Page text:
Understanding Hidden Failures in RCM Analyses

EP Editorial Staff | January 1, 2003

Addressing hidden failure modes is a key aspect for successfully achieving plant reliability.

Reliability Centered Maintenance (RCM) is not new. Airline Maintenance Steering Group (MSG) Logic, the predecessor to RCM, has existed since the early 1960s. F. Stanley Nowlan and Howard Heap of United Airlines introduced formal RCM to the commercial aviation industry in 1978. Airline reliability is primarily based on this work. The vision is as relevant today as it was when the first edition of Reliability Centered Maintenance was published in 1978.

Today, almost everyone in a manufacturing, power generating, or technological environment is familiar with the concept of RCM. However, the perceived degree of familiarity with RCM may be deceiving. RCM is simple in concept but also sophisticatedly subtle in its application.

As with many processes, a simplistic and limited understanding of RCM may prove more problematic than beneficial. The false comfort level of naïvely believing that a superficial implementation of the process will become a panacea for plant equipment problems and then depending on that process to produce significant reliability results is unrealistic.

Analyzing a system
The simple understanding of RCM consists of identifying system functions, functional failures, consequences of those failures, etc. However, Nowlan and Heap gave great importance to understanding hidden failures which are not widely understood and are often overlooked when performing an RCM analysis.

The true reliability benefits of RCM become evident only with a thorough understanding of how to functionally analyze a system. Understanding hidden failure modes, understanding when a single-failure analysis is not acceptable, and understanding when run-to-failure (RTF) is acceptable, are the real cornerstones of RCM. Additionally, the subtle but important distinction between true redundancy and redundant components fulfilling a backup function is also a key to reliability success.

Many utilities and other industries have implemented an RCM program only to find that they continued to have fundamental reliability issues that were not addressed by their analysis. The primary reason is the lack of a grass-roots philosophical understanding of the principles governing the analysis.

Identifying important equipment
Optimizing a preventive maintenance program consists of three phases: Phase 1, identifying equipment that is important to plant safety, operation, and asset protection; Phase 2, specifying the requisite PM tasks for the equipment identified in Phase 1; and Phase 3, properly executing the tasks specified in Phase 2.

At the very least, identifying equipment important to plant safety, operation, and asset protection consists of three programmatic principles that must be well understood before commencing an RCM analysis.

  1. Understand the cornerstones for developing an effective RCM program.
  2. Identify the defensive strategies for maintaining an effective RCM program.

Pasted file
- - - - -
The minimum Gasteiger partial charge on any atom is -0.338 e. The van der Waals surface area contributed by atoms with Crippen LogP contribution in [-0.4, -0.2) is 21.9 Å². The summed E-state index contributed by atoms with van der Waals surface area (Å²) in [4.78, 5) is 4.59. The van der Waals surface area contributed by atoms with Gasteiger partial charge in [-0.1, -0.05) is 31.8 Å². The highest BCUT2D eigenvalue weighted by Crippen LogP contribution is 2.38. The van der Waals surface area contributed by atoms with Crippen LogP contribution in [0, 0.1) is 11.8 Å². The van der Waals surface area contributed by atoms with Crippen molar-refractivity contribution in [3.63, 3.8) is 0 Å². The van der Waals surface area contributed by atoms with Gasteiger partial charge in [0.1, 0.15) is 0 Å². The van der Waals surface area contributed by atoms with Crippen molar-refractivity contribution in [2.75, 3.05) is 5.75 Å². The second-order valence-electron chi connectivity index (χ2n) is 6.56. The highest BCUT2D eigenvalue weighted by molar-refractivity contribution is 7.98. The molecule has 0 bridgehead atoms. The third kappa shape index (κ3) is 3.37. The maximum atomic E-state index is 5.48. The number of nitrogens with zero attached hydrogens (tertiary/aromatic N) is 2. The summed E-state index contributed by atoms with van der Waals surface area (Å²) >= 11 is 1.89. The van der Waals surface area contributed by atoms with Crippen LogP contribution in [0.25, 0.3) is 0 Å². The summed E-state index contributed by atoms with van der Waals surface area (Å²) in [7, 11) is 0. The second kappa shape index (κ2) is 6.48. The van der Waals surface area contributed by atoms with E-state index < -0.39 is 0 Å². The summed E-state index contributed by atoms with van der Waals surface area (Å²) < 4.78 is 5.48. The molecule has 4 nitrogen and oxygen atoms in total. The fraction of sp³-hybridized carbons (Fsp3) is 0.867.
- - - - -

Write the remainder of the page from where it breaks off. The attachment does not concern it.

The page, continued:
3. Identify when a component can be classified as RTF and understand the limitations governing RTF components.

A look at each of these principles in detail will illustrate the key areas for successfully achieving plant reliability and maximizing cost containment efforts.

Understand the cornerstones
There are three cornerstones that must be understood for developing an effective RCM program:

  • Know when a single-failure analysis is not acceptable.
  • Identify hidden failures.
  • Know when a multiple-failure analysis is required.

A single-failure analysis is not acceptable when the occurrence of the failure is hidden. When a component is required to perform its function and the occurrence of the failure is not evident to operating personnel, that is, the immediate overall operation of the system remains unaffected in either the normal or demand mode of operation, then the failure mode is defined as hidden.

0103_rcmfailure_fig1A multiple-failure analysis is required when the occurrence of a single failure is hidden. Addressing hidden failure modes is a key aspect for maintaining plant reliability.

Identify the defensive strategies
There are three distinct lines of defense for maintaining an effective RCM program. The first strategy for defending a plant against unplanned equipment failures is identifying critical components. These are components where a single failure will result in one or more consequences similar to the following:

  • A direct impact to personnel or plant safety.
  • A plant trip or shutdown of a manufacturing facility.
  • A power reduction, down power, or the loss of a facility’s operational capability.
  • An inadvertent actuation of a safety system.
  • An unplanned forced outage.
  • Other (depending on specific type of plant or industry)

The second line of defense for protecting a plant or facility is to identify what this author refers to as potentially critical components. These are components which, if they fail when called upon to function, the failure is hidden and will not have an immediate effect on the plant. However, the hidden failure in combination with one or more additional failures will result in consequences similar to the following:

  • A direct impact to personnel or plant safety.